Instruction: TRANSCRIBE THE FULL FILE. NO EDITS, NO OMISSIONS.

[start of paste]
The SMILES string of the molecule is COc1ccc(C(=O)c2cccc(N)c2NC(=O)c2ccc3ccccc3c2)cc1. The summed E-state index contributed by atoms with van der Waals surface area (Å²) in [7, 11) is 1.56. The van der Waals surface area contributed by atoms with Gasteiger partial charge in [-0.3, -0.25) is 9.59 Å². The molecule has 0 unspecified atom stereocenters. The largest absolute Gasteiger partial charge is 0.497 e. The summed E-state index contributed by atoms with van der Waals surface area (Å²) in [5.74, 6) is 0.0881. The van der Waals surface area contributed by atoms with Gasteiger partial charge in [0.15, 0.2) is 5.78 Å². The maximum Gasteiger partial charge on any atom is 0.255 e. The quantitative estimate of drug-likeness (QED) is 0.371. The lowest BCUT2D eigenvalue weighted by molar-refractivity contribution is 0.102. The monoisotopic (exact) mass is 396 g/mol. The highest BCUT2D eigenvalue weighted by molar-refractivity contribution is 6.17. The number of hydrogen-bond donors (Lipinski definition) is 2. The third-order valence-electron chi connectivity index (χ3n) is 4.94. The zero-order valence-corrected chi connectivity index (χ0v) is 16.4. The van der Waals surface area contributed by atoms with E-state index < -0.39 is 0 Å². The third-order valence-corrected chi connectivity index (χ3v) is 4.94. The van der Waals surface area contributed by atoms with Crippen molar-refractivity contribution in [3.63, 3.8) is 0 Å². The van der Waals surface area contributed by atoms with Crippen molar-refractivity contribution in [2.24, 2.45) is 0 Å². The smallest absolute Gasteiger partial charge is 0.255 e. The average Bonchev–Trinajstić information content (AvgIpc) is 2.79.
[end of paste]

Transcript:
The SMILES string of the molecule is COc1ccc(C(=O)c2cccc(N)c2NC(=O)c2ccc3ccccc3c2)cc1. The summed E-state index contributed by atoms with van der Waals surface area (Å²) in [7, 11) is 1.56. The van der Waals surface area contributed by atoms with Gasteiger partial charge in [-0.3, -0.25) is 9.59 Å². The molecule has 0 unspecified atom stereocenters. The largest absolute Gasteiger partial charge is 0.497 e. The summed E-state index contributed by atoms with van der Waals surface area (Å²) in [5.74, 6) is 0.0881. The van der Waals surface area contributed by atoms with Gasteiger partial charge in [0.15, 0.2) is 5.78 Å². The maximum Gasteiger partial charge on any atom is 0.255 e. The quantitative estimate of drug-likeness (QED) is 0.371. The lowest BCUT2D eigenvalue weighted by molar-refractivity contribution is 0.102. The monoisotopic (exact) mass is 396 g/mol. The highest BCUT2D eigenvalue weighted by molar-refractivity contribution is 6.17. The number of hydrogen-bond donors (Lipinski definition) is 2. The third-order valence-electron chi connectivity index (χ3n) is 4.94. The zero-order valence-corrected chi connectivity index (χ0v) is 16.4. The van der Waals surface area contributed by atoms with E-state index < -0.39 is 0 Å². The third-order valence-corrected chi connectivity index (χ3v) is 4.94. The van der Waals surface area contributed by atoms with Crippen molar-refractivity contribution in [3.63, 3.8) is 0 Å². The van der Waals surface area contributed by atoms with Crippen molar-refractivity contribution in [2.24, 2.45) is 0 Å². The smallest absolute Gasteiger partial charge is 0.255 e. The average Bonchev–Trinajstić information content (AvgIpc) is 2.79.